The days are getting longer and warmer and spring is on its way. Thank goodness! Remind yourself that brighter days are coming by creating this DIY indoor planter from a recycled coffee tin. Perfect for spring bulbs.
It’s so simple to make.
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What Can I Use Instead of Plant Pots?
You can plant up your spring bulbs in so many ways. You definitely don’t have to just stick with standard plant pots.
Look in charity shops for old teapots — or pretty cups and saucers. They make really sweet homes for Paper-whites or Narcissus.
And if you fancy making an alternative hanging basket, an old colander looks really fab. You can spray it to match your garden or interior decor; then hang using chains or rope.
Even old cake or muffin tins make great plant pots alternatives. Plant up with tiny succulents or seedlings, and display on a window sill for maximum effect.
DIY Plant Pots from Recycled Materials
As well as old household objects, recycle throwaway items to make great plant pot alternatives.
Glass jars look really sweet planted up with cacti or little plants.
And tins that would have been discarded for recycling look fantastic with added greenery. I’ve got old tomato and olive tins in our kitchen.
They look really cool and make a nice alternative to shop bought planters. Plus, it’s one less thing to be sent to the recycling centre!
Make a DIY Indoor Planter From an Old Coffee Tin
I made this DIY indoor planter for my spring bulbs on the weekend, using an old Nescafe Azera tin.
It’s so simple to make. Looks just as nice as any you’d find in the shops but cost £0, as it was made with materials that were due to be recycled/binned.
- Old Coffee Tin
- Old Paint — I used an all-purpose undercoat and a Farrow & Ball tester pot
- Polythene Bag — I used an old delivery bag
- Glue-gun — optional
- Take the lid off your empty coffee tin.
- Give the surface of the tin a coat of all purpose primer. Then leave to dry.
- Give a second coat with your colour/paint of choice. I used an old tester pot of Farrow and Ball emulsion. Leave to dry. And repeat this process if you need to.
- At this point you can decide whether you'd like to add some lettering. I made a transfer using my Cricut machine but you could also use a label making machine, hand bought transfer; or simply hand paint your letters onto the surface of your DIY planter.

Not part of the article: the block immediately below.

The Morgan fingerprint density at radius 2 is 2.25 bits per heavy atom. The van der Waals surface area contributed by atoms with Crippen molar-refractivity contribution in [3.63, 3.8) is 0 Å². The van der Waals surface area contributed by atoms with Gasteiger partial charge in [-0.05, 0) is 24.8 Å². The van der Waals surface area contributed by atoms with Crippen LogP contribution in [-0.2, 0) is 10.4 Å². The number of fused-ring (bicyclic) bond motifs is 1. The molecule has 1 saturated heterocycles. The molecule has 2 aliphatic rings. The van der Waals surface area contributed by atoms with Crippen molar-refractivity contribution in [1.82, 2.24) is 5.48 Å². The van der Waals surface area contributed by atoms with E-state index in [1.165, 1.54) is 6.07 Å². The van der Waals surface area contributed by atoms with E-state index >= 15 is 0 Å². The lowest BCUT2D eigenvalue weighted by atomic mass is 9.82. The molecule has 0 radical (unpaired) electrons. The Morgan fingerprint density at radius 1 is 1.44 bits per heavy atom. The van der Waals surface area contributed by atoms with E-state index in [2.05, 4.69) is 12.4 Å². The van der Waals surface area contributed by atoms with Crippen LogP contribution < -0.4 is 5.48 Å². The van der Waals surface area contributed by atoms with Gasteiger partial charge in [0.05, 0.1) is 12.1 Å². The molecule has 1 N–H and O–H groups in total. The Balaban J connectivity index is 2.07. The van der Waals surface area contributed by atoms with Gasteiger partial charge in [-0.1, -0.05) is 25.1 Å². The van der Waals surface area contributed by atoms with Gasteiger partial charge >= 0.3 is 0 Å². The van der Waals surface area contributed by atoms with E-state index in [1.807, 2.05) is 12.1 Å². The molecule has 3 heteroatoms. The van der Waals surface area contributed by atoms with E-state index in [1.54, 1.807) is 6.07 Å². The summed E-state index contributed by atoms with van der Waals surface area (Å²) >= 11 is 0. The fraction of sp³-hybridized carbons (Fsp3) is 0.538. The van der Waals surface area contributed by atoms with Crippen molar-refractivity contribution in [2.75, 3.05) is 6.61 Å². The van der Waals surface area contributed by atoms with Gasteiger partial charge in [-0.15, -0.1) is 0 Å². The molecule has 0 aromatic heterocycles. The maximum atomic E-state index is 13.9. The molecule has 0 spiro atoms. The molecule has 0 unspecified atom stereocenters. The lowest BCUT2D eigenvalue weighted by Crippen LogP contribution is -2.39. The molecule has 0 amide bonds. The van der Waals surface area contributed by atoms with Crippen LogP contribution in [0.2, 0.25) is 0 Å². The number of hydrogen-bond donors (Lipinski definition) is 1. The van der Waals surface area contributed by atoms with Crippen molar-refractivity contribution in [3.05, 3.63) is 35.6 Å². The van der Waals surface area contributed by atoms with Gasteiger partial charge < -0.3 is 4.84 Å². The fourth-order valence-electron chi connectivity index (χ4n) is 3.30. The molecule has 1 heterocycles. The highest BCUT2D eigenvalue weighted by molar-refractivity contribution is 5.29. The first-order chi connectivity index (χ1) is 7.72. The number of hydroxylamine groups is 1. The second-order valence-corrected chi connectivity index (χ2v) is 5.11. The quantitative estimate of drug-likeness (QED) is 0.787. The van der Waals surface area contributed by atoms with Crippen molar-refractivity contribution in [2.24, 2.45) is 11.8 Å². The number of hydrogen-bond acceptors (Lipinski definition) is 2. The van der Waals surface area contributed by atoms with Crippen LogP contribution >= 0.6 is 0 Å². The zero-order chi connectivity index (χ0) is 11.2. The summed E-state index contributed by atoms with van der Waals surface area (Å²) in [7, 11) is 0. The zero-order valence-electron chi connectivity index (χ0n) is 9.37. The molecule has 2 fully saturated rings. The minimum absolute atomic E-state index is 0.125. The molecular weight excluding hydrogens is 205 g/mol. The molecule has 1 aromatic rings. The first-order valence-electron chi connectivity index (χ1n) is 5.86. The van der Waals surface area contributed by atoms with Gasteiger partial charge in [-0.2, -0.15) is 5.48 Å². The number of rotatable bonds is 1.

- Next, take some polythene sheeting; I used an old delivery bag but you could use a plastic shopping bag or even a bin bag. Cut out a section to make a lining for your tin.
- Push the polythene sheeting into the tin; you can secure the edges around the rim with glue. I used my glue gun for this, but you could just use general all purpose adhesive if you prefer.
- Fill the tin with compost. I use a spoon for this bit!
- Next, pop your spring bulbs (or whatever plants you're using) into the compost.
- You can surround the plants or bulbs with moss or decorative gravel.
- Pop your recycled coffee tin DIY Indoor Planter on a window-ledge or shelf, and enjoy your handiwork.
You can add a word or a phrase to your DIY Indoor Planter using a labeller, Cricut or just by hand painting — either freehand or with a stencil.
Other Creative Ideas For Indoor Plant Containers
Old demi-johns, welly boots and watering cans can all given a new lease of life as quirky indoor plant containers.
And if you want to carry on the theme outdoors, you can use wheelbarrows, sinks or even old bicycles! Fill up the basket with plants and flowers and you have a really unique display for your garden.
But if you don’t have a garden and still want to bring the outside in, making this DIY indoor planter from a recycled coffee tin is a cheap and easy way to bring a little bit of spring into the home.
Plus, the little message on the tin is a great reminder that brighter days are just around the corner!
Caro Davies is a former art-director turned writer and content-creator, and editor behind UK lifestyle blog The Listed Home. She writes about home-related topics, from interiors and DIY to food and craft. The Listed Home has been featured in various publications, including Ideal Home, Grazia, and Homes & Antiques magazines.